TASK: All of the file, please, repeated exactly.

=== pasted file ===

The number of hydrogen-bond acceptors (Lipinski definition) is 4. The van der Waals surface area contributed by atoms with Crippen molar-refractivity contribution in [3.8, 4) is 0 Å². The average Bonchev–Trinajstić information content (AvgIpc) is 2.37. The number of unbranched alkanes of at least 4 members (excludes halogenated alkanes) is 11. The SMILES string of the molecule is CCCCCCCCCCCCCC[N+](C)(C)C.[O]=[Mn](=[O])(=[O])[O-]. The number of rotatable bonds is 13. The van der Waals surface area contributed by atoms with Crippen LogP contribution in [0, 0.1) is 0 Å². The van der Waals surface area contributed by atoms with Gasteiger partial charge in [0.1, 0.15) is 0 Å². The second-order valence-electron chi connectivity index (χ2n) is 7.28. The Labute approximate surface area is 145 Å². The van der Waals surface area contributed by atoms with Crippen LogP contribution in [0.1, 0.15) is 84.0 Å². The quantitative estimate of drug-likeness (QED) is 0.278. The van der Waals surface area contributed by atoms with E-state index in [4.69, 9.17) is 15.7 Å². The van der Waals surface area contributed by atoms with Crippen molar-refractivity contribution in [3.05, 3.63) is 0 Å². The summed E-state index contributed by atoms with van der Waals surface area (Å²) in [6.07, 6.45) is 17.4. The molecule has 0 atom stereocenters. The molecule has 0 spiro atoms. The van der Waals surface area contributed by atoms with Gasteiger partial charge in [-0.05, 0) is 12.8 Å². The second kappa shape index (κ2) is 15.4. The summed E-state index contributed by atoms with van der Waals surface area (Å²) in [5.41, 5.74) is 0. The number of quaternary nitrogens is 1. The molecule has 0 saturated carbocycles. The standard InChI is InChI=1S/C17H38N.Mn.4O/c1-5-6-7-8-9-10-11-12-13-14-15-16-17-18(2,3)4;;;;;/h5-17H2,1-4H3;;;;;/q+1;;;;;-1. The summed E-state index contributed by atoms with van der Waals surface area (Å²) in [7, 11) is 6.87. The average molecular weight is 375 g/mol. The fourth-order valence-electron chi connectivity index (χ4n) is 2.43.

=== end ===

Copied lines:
The number of hydrogen-bond acceptors (Lipinski definition) is 4. The van der Waals surface area contributed by atoms with Crippen molar-refractivity contribution in [3.8, 4) is 0 Å². The average Bonchev–Trinajstić information content (AvgIpc) is 2.37. The number of unbranched alkanes of at least 4 members (excludes halogenated alkanes) is 11. The SMILES string of the molecule is CCCCCCCCCCCCCC[N+](C)(C)C.[O]=[Mn](=[O])(=[O])[O-]. The number of rotatable bonds is 13. The van der Waals surface area contributed by atoms with Crippen LogP contribution in [0, 0.1) is 0 Å². The van der Waals surface area contributed by atoms with Gasteiger partial charge in [0.1, 0.15) is 0 Å². The second-order valence-electron chi connectivity index (χ2n) is 7.28. The Labute approximate surface area is 145 Å². The van der Waals surface area contributed by atoms with Crippen LogP contribution in [0.1, 0.15) is 84.0 Å². The quantitative estimate of drug-likeness (QED) is 0.278. The van der Waals surface area contributed by atoms with E-state index in [4.69, 9.17) is 15.7 Å². The van der Waals surface area contributed by atoms with Crippen molar-refractivity contribution in [3.05, 3.63) is 0 Å². The summed E-state index contributed by atoms with van der Waals surface area (Å²) in [6.07, 6.45) is 17.4. The molecule has 0 atom stereocenters. The molecule has 0 spiro atoms. The van der Waals surface area contributed by atoms with Gasteiger partial charge in [-0.05, 0) is 12.8 Å². The second kappa shape index (κ2) is 15.4. The summed E-state index contributed by atoms with van der Waals surface area (Å²) in [5.41, 5.74) is 0. The number of quaternary nitrogens is 1. The molecule has 0 saturated carbocycles. The standard InChI is InChI=1S/C17H38N.Mn.4O/c1-5-6-7-8-9-10-11-12-13-14-15-16-17-18(2,3)4;;;;;/h5-17H2,1-4H3;;;;;/q+1;;;;;-1. The summed E-state index contributed by atoms with van der Waals surface area (Å²) in [7, 11) is 6.87. The average molecular weight is 375 g/mol. The fourth-order valence-electron chi connectivity index (χ4n) is 2.43.